“Got him!” Captain said. “He was trying to hide, but a crew member sniffed him out thanks to Kohen’s description of his scent. Thank you, Kohen.”

Even if I wanted to, I couldn’t talk. I could barely breathe. Lakshou had been giving me space, but he brought the screen over so Captain could tell me thank you, since he thought I hadn’t heard him. I had, I just… I couldn’t….

“Kohen? Kohen!” Lakhou’s voice rose, and he shook my shoulder. It only made it harder to focus on the in and out. I was getting tired; maybe I’d just stop. Just for a little while. “Captain, he’s barely breathing.”

“Overriding remaining lockdown protocols. I’m sending Aparoe and a medical team now.” Captain’s voice shook. Was he having trouble breathing too? Maybe it was something to do with the air.

Surely they’d think of that, if we were being attacked again.  Lakshou stayed by my side until the door to his meditation quarters slid open. He started to protest, but stopped and sank to his knees when Aparoe came inside. Almost immediately after, Captain entered.

He was breathing in great gasps, and I grew worried. As worried as I could be, as tired as I was in that moment, I couldn’t say or do anything to show it. But they needed to check Captain out, then run a diagnostic on the ship, not bother with me.

Something must have been done to the environmental controls. I’d just been in the system, so I knew it hadn’t been properly maintained before this flight. Aparoe began running tests, just like they always did. I’d grown used to them, enough not to flinch away.

Nothing Aparoe did gave any answers. The screen waved over my body remained stubbornly silent. I couldn’t tell Aparoe what was wrong, not matter how carefully I was cajoled. My lungs stayed tight, my chest screamed, and the room grew darker.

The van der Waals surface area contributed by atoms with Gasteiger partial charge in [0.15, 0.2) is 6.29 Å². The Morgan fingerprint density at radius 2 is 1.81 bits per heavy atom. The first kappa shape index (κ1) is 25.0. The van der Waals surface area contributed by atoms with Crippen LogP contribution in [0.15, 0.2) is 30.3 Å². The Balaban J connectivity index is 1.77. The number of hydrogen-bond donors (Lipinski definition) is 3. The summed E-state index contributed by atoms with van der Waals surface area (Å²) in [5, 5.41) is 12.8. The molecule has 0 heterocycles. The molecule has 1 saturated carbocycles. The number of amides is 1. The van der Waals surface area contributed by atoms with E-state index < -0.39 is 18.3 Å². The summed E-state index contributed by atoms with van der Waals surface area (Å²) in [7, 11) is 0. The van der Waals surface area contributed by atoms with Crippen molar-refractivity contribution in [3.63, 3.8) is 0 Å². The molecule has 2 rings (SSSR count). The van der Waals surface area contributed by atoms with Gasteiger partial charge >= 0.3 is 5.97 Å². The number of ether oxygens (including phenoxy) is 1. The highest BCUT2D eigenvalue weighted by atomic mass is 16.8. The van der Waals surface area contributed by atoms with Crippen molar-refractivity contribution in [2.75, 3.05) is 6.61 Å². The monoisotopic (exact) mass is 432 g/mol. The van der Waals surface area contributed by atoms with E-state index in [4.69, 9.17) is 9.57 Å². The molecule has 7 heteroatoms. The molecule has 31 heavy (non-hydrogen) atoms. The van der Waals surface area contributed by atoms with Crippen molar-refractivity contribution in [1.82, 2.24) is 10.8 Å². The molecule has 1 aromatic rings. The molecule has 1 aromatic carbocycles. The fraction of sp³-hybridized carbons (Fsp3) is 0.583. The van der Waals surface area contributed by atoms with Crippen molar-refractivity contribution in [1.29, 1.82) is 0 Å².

And darker.

And then a warm hand touched his shoulder, and peace and ease radiated from that gentle touch. I gasped in a loud breath, air scraping by my strangled throat.

Lakshou’s gasp drowned out even that harsh sound. “By all that’s holy, you’ve bonded!” 

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Wednesday, April 18, 2018

Wednesday Briefs: Denied Chapter 27

“So you’ll tell Captain?” I took a deep breath and blew it away, trying to stay calm so Lakshou wouldn’t sense my emotions. I’d open that box I’d used before, the one that helped me survive my years in my cell, and stuffed all the things I couldn’t afford to think about inside it.

Including how much I wanted to talk to Captain myself.

But it was best that I didn’t. We hadn’t spent much time together before, so even though we lived just down the corridor from each other, it would seem odd if we spent a lot of time around each other. And we didn’t want anyone paying more attention to me than they already were, apparently.